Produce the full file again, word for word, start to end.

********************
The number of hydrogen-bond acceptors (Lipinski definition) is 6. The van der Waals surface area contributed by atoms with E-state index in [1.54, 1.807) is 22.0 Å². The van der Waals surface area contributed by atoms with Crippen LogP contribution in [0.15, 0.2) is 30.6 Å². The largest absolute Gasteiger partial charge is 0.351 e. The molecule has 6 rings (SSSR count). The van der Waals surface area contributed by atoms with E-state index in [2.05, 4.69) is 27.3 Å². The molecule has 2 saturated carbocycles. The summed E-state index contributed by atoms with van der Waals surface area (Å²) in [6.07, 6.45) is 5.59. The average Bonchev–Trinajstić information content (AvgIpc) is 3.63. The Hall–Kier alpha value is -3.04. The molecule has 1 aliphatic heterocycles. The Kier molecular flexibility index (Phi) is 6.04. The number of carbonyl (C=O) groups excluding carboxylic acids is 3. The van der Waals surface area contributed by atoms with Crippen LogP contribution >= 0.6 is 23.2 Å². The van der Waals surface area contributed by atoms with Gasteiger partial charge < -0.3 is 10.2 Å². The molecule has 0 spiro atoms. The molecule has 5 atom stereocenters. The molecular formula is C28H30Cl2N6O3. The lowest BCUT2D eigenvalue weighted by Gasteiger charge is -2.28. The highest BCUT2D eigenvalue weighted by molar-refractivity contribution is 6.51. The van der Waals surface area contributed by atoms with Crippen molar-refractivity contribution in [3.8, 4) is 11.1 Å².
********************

The number of hydrogen-bond acceptors (Lipinski definition) is 6. The van der Waals surface area contributed by atoms with E-state index in [1.54, 1.807) is 22.0 Å². The van der Waals surface area contributed by atoms with Crippen LogP contribution in [0.15, 0.2) is 30.6 Å². The largest absolute Gasteiger partial charge is 0.351 e. The molecule has 6 rings (SSSR count). The van der Waals surface area contributed by atoms with E-state index in [2.05, 4.69) is 27.3 Å². The molecule has 2 saturated carbocycles. The summed E-state index contributed by atoms with van der Waals surface area (Å²) in [6.07, 6.45) is 5.59. The average Bonchev–Trinajstić information content (AvgIpc) is 3.63. The Hall–Kier alpha value is -3.04. The molecule has 1 aliphatic heterocycles. The Kier molecular flexibility index (Phi) is 6.04. The number of carbonyl (C=O) groups excluding carboxylic acids is 3. The van der Waals surface area contributed by atoms with Crippen LogP contribution >= 0.6 is 23.2 Å². The van der Waals surface area contributed by atoms with Gasteiger partial charge < -0.3 is 10.2 Å². The molecule has 0 spiro atoms. The molecule has 5 atom stereocenters. The molecular formula is C28H30Cl2N6O3. The lowest BCUT2D eigenvalue weighted by Gasteiger charge is -2.28. The highest BCUT2D eigenvalue weighted by molar-refractivity contribution is 6.51. The van der Waals surface area contributed by atoms with Crippen molar-refractivity contribution in [3.8, 4) is 11.1 Å².